U.S. Department of Agriculture: Agricultural Research Service, Lincoln, Nebraska


Document Type


Date of this Version



Published in Journal of Microbiological Methods 78 (2009) 59–65.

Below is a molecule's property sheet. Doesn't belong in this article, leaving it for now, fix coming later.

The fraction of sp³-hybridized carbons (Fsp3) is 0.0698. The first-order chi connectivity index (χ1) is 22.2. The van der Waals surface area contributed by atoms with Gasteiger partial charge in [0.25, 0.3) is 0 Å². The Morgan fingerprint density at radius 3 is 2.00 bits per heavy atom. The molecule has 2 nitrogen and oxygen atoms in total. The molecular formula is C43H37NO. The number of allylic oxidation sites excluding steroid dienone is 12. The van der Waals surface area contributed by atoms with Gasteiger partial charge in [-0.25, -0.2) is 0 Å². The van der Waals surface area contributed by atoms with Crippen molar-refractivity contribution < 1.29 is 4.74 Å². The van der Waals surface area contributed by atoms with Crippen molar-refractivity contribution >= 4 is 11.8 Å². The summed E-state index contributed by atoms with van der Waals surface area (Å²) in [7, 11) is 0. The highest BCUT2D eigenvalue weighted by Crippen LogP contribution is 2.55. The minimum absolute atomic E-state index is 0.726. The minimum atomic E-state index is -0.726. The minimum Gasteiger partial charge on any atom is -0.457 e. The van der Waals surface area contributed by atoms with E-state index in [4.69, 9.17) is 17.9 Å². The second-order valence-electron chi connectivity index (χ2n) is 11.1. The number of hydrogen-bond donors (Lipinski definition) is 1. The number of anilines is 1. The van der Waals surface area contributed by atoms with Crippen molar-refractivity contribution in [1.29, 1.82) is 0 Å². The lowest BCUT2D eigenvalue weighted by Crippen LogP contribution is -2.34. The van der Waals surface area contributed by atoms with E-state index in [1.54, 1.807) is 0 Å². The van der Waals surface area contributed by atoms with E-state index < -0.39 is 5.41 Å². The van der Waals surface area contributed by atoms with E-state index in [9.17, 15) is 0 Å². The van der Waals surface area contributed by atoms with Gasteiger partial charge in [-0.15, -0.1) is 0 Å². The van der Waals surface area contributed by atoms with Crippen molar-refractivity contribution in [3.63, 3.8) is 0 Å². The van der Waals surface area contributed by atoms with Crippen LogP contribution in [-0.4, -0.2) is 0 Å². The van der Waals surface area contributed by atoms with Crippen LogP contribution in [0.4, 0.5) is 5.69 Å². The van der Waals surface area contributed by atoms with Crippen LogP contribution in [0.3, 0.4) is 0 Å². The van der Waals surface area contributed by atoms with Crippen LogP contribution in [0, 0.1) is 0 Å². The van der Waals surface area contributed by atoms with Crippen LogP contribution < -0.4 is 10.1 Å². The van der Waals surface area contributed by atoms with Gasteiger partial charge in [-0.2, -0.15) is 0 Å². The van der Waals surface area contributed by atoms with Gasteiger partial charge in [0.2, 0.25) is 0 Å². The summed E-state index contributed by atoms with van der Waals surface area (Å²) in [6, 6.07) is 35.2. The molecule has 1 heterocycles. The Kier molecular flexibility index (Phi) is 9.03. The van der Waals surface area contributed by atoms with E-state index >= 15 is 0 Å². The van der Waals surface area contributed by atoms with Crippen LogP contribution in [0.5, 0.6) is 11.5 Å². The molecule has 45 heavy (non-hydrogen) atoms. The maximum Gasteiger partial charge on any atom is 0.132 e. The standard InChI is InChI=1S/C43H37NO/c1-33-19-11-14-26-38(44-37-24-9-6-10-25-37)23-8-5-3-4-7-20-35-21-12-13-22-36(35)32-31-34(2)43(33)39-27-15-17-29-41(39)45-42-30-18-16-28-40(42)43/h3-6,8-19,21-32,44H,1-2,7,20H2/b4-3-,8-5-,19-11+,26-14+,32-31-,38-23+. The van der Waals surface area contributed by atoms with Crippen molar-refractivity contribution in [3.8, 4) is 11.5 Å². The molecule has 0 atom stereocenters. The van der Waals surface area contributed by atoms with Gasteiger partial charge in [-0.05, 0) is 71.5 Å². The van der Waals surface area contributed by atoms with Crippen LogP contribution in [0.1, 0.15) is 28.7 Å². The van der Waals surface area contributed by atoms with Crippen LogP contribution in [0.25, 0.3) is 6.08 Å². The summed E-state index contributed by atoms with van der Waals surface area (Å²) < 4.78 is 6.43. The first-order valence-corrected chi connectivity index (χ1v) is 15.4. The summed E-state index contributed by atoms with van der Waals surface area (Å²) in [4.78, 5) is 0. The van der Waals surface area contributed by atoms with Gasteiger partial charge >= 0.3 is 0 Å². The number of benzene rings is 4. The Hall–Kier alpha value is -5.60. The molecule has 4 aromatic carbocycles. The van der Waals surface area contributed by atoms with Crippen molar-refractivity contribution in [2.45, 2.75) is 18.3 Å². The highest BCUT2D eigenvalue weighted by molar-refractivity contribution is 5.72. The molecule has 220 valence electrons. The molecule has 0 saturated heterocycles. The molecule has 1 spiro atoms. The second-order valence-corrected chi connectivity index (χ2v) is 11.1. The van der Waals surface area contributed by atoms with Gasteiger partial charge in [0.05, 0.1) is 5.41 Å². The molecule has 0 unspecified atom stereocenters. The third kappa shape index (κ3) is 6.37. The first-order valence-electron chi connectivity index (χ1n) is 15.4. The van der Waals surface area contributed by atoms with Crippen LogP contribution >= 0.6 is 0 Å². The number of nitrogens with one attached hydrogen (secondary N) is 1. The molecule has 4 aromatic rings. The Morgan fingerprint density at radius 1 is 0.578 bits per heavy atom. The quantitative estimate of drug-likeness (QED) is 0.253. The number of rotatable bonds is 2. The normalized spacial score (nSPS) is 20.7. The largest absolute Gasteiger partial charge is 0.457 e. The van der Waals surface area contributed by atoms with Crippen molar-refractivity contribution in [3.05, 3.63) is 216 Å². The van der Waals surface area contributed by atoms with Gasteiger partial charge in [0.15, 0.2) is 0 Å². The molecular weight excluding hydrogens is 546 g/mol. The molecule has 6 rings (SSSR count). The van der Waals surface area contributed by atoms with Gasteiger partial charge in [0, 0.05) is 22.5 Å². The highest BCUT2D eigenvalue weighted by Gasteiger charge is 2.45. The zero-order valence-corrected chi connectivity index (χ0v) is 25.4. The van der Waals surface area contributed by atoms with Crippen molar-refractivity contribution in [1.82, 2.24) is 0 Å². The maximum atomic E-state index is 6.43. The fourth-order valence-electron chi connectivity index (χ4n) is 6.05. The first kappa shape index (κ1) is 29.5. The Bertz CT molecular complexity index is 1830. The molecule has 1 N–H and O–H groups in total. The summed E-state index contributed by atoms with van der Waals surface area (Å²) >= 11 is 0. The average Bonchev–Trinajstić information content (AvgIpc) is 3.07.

The new Liberibacter species, ‘Candidatus Liberibacter solanacearum’ (Lso) recently associated with potato/tomato psyllid-transmitted diseases in tomato and capsicum in New Zealand, was found to be consistently associated with a newly emerging potato zebra chip (ZC) disease in Texas and other southwestern states in the USA. A species-specific primer LsoF was developed for both quantitative real-time PCR (qPCR) and conventional PCR (cPCR) to detect and quantify Lso in infected samples. In multiplex qPCR, a plant cytochrome oxidase (COX)-based probe-primer set was used as a positive internal control for host plants, which could be used to reliably access the DNA extraction quality and to normalize qPCR data for accurate quantification of the bacterial populations in environment samples. Neither the qPCR nor the cPCR using the primer and/or probe sets with LsoF reacted with other Liberibacter species infecting citrus or other potato pathogens. The low detection limit of the multiplex qPCR was about 20 copies of the target 16S rDNA templates per reaction for field samples. Lso was readily detected and quantified in various tissues of ZCaffected potato plants collected from fields in Texas. A thorough but uneven colonization of Lso was revealed in various tissues of potato plants. The highest Lso populations were about 3×108 genomes/g tissue in the root, which were 3-order higher than those in the above-ground tissues of potato plants. The Lso bacterial populations were normally distributed across the ZC-affected potato plants collected from fields in Texas, with 60% of ZC-affected potato plants harboring an average Lso population from 105 to 106 genomes/g tissue, 4% of plants hosting above 107 Lso genomes/g tissue, and 8% of plants holding below 103 Lso genomes/g tissue. The rapid, sensitive, specific and reliable multiplex qPCR showed its potential to become a powerful tool for early detection and quantification of the new Liberibacter species associated with potato ZC, and will be very useful for the potato quarantine programs and seed potato certification programs to ensure the availability of clean seed potato stocks and also for epidemiological studies on the disease.